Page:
What you need to know:
- Clarification. The previous version of this story did not mention the fact that the Sh10 million and transport are given on top of the compensation, and the 5-acre land is offered to every household, not just those interested in farming. We have corrected the story to reflect that.
Dar es Salaam. The government has said that it will not resort to the use of force to relocate Ngorongoro pastoralists to Msomera Village in Handeni District.
Instead, it said, it will adhere to the principles of human rights and the rule of law by educating them about the reasons for the move.
At least 500 families have confirmed their decision to move to the new village during the second phase of relocation.
500 families have presently registered for voluntary relocation, and 406 families are awaiting the completion of the process to move to the new village.
Chief Government Spokesperson Mobhare Matinyi said this yesterday when updating the media on the second phase of the Ngorongoro relocation.
He said the second phase started in July this year all through March, with the aim of building 5,000 houses in the entire area, including Sauni, Kitawi, and Msomera.
“During the first phase, we built at least 503 houses, and in this second phase, we expect to build at least 5,000 houses, of which 2,500 will be built in Msomero, 1000 in Sauni, Kilindi District, and 1,500 in Kitawi, Simanjiro,” he said.
He said the government is building a three-bedroom house on a two-and-a-half-acre title deed and a five-acre title deed for farming and livestock keeping.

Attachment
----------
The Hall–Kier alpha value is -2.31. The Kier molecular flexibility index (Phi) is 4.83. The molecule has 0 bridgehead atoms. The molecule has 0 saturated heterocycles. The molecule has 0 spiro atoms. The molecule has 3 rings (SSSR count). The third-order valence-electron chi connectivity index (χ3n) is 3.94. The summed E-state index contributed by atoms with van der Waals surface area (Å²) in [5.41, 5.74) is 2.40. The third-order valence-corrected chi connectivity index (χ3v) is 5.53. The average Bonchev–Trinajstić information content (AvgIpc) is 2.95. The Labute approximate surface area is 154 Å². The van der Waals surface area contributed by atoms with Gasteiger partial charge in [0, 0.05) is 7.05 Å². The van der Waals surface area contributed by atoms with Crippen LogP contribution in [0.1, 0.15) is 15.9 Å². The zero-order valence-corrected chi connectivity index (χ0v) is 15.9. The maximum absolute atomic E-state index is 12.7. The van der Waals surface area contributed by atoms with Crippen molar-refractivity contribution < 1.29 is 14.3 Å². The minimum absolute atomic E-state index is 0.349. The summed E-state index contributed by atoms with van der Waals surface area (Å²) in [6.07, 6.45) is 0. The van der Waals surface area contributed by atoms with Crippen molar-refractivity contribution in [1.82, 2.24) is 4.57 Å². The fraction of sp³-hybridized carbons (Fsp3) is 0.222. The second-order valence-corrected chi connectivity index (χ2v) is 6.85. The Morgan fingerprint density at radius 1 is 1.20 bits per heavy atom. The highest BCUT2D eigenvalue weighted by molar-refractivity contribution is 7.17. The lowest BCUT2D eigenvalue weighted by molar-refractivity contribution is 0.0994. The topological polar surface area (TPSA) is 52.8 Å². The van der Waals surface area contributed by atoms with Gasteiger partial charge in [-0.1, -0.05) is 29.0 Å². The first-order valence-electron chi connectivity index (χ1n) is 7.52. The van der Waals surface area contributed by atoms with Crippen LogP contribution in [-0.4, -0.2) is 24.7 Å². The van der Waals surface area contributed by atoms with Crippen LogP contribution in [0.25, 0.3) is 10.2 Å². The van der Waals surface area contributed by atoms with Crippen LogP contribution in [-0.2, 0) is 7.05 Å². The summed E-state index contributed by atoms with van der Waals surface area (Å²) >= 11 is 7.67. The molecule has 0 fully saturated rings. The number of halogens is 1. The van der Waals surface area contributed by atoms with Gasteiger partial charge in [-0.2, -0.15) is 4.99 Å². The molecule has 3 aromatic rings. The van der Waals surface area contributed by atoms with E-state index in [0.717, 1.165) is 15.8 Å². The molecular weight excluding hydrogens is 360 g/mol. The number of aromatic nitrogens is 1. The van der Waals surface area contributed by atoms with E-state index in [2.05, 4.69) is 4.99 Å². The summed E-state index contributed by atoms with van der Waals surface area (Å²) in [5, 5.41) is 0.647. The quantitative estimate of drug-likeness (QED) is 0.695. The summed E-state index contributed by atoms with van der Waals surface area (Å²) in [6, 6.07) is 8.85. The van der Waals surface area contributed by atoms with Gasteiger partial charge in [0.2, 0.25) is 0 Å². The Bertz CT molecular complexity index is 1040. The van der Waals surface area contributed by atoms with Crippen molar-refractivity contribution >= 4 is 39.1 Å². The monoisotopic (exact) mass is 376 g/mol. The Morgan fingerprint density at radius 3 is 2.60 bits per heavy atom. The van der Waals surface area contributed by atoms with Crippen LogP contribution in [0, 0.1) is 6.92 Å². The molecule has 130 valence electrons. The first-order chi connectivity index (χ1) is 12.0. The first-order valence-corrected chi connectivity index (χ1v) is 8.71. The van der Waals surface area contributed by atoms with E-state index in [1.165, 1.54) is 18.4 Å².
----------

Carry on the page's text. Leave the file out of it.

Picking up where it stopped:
He noted that before moving the residents, the government evaluates their properties for compensation.
They are also given Sh10 million and provided with transport for all their properties to the new village.
According to Mr Mantinyi, at least 10 ministries are involved in the relocation process, including the Ministry of Water, Energy, Agriculture, Livestock, and Fisheries, among others.
“While every family is given the opportunity to choose where they will move, citizens moving to Msomera are connected to electricity, water wells are drilled for the residents, and a modern market for livestock and centres for selling milk are set up to promote economic activities,” he said.
He stressed that families that have moved to Msomera have started economic activities, with the government building a 70-kilometre tarmac road.
He said there were at least 115,000 households, of which 27,000 households with 120 people have left and gone to other places of their own free will, noting that there were still many people who have not left despite the poor conditions they live in.